Shift work is tricky. You can’t always predict when your kid is going to get sick, or your babysitter falls through, or there’s a critically important soccer game that means you can’t work your scheduled shift on Saturday (well, actually, yeah, you can predict that last one), but having a job that requires you to bodily be there means you sometimes have to sacrifice things. But by the same token, it’s not feasible to say that parents maybe can’t do these sorts of jobs because of the predictable unpredictability of a parent’s schedule. Bills still need to get paid, and the job you can get is the job you take. Trust me, I get this. I may not have kids, but I sure as hell have bills. I’ve had to miss doctor’s appointments, funerals, holiday celebrations, and all sorts of things because I’m scheduled to work, and the expectation is that I’ll be there, working. And if I’m not, there are consequences. The trouble is, these consequences are not applied evenly to all employees, and that’s where the resentment comes from.
I don’t think there’s an easy answer. I think parents will always ask, “Well, what do you expect me to do? If my kid is home sick, I need to stay home, too,” and the childfree will always resent being the ones to pick up the slack when their coworkers are out for the sixth time this winter because the schools have yet another snow day. And employers are stuck between a rock and a hard place, too, because that parent is calling out, and now there’s no coverage, so, really, who is there left to ask? The manager? Sure, sometimes, but often those shifts overlap, so the manager is already working, and very few places can be run with only one employee at a time.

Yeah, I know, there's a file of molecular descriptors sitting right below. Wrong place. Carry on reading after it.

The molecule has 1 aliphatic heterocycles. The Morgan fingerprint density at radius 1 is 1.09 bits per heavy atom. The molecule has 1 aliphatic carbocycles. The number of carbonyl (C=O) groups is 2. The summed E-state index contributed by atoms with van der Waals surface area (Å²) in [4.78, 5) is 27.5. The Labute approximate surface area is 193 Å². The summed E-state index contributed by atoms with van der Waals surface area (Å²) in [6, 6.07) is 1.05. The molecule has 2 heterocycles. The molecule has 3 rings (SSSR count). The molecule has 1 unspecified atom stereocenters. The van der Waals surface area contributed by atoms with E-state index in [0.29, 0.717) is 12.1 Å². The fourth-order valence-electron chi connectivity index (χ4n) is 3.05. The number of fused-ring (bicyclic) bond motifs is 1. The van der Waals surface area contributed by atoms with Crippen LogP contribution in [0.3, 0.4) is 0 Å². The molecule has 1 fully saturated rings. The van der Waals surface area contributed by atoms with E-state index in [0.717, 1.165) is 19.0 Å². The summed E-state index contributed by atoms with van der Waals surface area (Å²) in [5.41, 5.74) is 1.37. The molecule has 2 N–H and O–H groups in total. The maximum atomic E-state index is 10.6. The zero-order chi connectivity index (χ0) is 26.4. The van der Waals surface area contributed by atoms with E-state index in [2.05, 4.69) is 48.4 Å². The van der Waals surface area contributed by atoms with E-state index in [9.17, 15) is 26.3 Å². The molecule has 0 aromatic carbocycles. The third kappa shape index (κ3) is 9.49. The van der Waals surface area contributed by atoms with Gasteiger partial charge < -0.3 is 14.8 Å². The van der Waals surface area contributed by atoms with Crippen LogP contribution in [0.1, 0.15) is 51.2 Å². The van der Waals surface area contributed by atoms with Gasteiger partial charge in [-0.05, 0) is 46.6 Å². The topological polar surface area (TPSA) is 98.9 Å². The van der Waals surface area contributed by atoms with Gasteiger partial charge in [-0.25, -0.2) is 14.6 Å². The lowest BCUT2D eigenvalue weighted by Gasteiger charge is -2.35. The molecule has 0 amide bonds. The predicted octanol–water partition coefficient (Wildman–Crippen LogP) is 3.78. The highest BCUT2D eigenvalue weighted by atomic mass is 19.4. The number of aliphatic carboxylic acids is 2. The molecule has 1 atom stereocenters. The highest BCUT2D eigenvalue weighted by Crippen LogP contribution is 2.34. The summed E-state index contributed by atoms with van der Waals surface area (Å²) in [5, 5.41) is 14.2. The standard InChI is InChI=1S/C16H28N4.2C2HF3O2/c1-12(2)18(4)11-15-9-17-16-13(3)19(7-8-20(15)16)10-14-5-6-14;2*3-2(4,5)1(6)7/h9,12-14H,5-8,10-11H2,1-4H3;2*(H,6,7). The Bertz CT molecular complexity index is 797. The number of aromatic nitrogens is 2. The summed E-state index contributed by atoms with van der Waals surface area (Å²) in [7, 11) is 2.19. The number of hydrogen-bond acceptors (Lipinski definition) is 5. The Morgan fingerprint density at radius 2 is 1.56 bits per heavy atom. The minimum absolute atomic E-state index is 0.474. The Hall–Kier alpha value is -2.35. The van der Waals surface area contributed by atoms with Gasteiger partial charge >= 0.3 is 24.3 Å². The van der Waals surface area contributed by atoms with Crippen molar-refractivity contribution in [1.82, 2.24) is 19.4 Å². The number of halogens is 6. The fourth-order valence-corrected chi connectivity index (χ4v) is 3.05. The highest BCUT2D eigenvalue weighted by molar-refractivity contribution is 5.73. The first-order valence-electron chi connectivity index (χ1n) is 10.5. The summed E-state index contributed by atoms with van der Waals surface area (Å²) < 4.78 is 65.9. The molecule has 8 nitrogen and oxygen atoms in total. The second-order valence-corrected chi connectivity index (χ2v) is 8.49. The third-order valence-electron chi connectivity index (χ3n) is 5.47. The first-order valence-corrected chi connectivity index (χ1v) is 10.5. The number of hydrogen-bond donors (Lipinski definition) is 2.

As a childfree employee, I guess the best I can ask for is to be afforded the same lenience that parents are. I want to have the option to come in two hours late because 9 a.m. on a Tuesday was the only time my doctor could see me, and I don’t want to be penalized for it if my coworker wasn’t penalized for showing up two hours late because there was a delayed opening at school. Or, conversely, I want parents to have to use their owed time (like vacation, sick time, and personal days, if such things exist in a particular workplace) for all of those various little forty-five minute, two hour, or full-shift spots, and if I don’t have an hour or two at a time deducted for kid-related reasons, well, then, I still get to use all of my paltry vacation time on a vacation, and maybe my coworker who’s a parent can’t, because they’ve used that time in other ways. I don’t know what the answer is, or if there’s any way to make employers realize that all employees have lives, and that extending special treatment to some employees and not to others creates conflict and resentment where none should exist.
(This post originally appeared in Persephone Magazine.)